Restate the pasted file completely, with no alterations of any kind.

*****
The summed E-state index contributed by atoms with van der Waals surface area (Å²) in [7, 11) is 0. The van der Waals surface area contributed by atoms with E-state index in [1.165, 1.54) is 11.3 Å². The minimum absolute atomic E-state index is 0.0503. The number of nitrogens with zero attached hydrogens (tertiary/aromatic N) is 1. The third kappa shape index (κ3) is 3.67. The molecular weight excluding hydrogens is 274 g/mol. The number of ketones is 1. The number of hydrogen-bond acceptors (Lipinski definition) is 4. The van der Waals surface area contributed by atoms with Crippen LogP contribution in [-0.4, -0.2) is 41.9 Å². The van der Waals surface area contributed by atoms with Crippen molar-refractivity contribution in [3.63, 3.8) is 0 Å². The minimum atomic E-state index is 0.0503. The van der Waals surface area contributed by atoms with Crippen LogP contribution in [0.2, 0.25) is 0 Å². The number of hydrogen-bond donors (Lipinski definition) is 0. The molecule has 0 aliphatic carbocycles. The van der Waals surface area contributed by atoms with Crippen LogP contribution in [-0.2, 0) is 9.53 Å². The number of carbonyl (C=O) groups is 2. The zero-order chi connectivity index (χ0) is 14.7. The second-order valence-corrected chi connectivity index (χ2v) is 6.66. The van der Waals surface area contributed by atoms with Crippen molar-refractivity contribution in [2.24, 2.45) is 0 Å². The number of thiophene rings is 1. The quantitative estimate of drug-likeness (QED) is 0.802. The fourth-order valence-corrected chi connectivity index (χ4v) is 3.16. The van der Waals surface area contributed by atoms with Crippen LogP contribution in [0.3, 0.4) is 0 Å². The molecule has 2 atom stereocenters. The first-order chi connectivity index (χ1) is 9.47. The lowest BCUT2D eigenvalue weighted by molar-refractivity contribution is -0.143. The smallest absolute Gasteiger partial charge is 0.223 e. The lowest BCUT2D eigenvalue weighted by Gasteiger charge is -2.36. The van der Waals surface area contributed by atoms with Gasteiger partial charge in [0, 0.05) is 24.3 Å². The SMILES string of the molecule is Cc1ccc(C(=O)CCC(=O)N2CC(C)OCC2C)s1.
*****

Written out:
The summed E-state index contributed by atoms with van der Waals surface area (Å²) in [7, 11) is 0. The van der Waals surface area contributed by atoms with E-state index in [1.165, 1.54) is 11.3 Å². The minimum absolute atomic E-state index is 0.0503. The number of nitrogens with zero attached hydrogens (tertiary/aromatic N) is 1. The third kappa shape index (κ3) is 3.67. The molecular weight excluding hydrogens is 274 g/mol. The number of ketones is 1. The number of hydrogen-bond acceptors (Lipinski definition) is 4. The van der Waals surface area contributed by atoms with Crippen LogP contribution in [-0.4, -0.2) is 41.9 Å². The van der Waals surface area contributed by atoms with Crippen molar-refractivity contribution in [3.63, 3.8) is 0 Å². The minimum atomic E-state index is 0.0503. The van der Waals surface area contributed by atoms with Crippen LogP contribution in [0.2, 0.25) is 0 Å². The number of hydrogen-bond donors (Lipinski definition) is 0. The molecule has 0 aliphatic carbocycles. The van der Waals surface area contributed by atoms with Crippen LogP contribution in [-0.2, 0) is 9.53 Å². The number of carbonyl (C=O) groups is 2. The zero-order chi connectivity index (χ0) is 14.7. The second-order valence-corrected chi connectivity index (χ2v) is 6.66. The van der Waals surface area contributed by atoms with Crippen molar-refractivity contribution in [2.24, 2.45) is 0 Å². The number of thiophene rings is 1. The quantitative estimate of drug-likeness (QED) is 0.802. The fourth-order valence-corrected chi connectivity index (χ4v) is 3.16. The van der Waals surface area contributed by atoms with Crippen LogP contribution in [0.3, 0.4) is 0 Å². The molecule has 2 atom stereocenters. The first-order chi connectivity index (χ1) is 9.47. The lowest BCUT2D eigenvalue weighted by molar-refractivity contribution is -0.143. The smallest absolute Gasteiger partial charge is 0.223 e. The lowest BCUT2D eigenvalue weighted by Gasteiger charge is -2.36. The van der Waals surface area contributed by atoms with Gasteiger partial charge in [0, 0.05) is 24.3 Å². The SMILES string of the molecule is Cc1ccc(C(=O)CCC(=O)N2CC(C)OCC2C)s1.